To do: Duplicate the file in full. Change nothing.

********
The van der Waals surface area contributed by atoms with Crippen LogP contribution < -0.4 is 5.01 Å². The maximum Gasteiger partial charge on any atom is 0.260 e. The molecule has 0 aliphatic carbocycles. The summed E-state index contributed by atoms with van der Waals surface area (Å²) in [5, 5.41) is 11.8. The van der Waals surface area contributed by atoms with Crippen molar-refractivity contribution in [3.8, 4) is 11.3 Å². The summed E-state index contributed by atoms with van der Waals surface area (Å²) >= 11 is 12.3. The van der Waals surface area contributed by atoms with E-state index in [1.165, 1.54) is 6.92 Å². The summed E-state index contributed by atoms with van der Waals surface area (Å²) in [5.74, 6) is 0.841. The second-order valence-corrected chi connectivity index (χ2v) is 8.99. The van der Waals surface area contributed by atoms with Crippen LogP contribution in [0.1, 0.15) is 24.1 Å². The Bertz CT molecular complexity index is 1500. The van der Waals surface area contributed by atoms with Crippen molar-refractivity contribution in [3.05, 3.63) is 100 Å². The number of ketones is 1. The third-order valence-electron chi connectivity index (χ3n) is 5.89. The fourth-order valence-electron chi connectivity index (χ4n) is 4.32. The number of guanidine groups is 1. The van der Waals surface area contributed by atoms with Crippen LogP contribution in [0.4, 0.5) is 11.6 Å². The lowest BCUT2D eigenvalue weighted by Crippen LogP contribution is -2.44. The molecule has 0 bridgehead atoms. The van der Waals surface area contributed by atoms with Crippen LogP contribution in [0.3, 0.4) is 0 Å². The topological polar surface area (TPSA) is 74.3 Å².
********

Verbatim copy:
The van der Waals surface area contributed by atoms with Crippen LogP contribution < -0.4 is 5.01 Å². The maximum Gasteiger partial charge on any atom is 0.260 e. The molecule has 0 aliphatic carbocycles. The summed E-state index contributed by atoms with van der Waals surface area (Å²) in [5, 5.41) is 11.8. The van der Waals surface area contributed by atoms with Crippen molar-refractivity contribution in [3.8, 4) is 11.3 Å². The summed E-state index contributed by atoms with van der Waals surface area (Å²) >= 11 is 12.3. The van der Waals surface area contributed by atoms with E-state index in [1.165, 1.54) is 6.92 Å². The summed E-state index contributed by atoms with van der Waals surface area (Å²) in [5.74, 6) is 0.841. The second-order valence-corrected chi connectivity index (χ2v) is 8.99. The van der Waals surface area contributed by atoms with Crippen LogP contribution in [0.1, 0.15) is 24.1 Å². The Bertz CT molecular complexity index is 1500. The van der Waals surface area contributed by atoms with Crippen molar-refractivity contribution in [3.05, 3.63) is 100 Å². The number of ketones is 1. The third-order valence-electron chi connectivity index (χ3n) is 5.89. The fourth-order valence-electron chi connectivity index (χ4n) is 4.32. The number of guanidine groups is 1. The van der Waals surface area contributed by atoms with Crippen LogP contribution in [0.4, 0.5) is 11.6 Å². The lowest BCUT2D eigenvalue weighted by Crippen LogP contribution is -2.44. The molecule has 0 bridgehead atoms. The van der Waals surface area contributed by atoms with Crippen LogP contribution in [0.3, 0.4) is 0 Å². The topological polar surface area (TPSA) is 74.3 Å².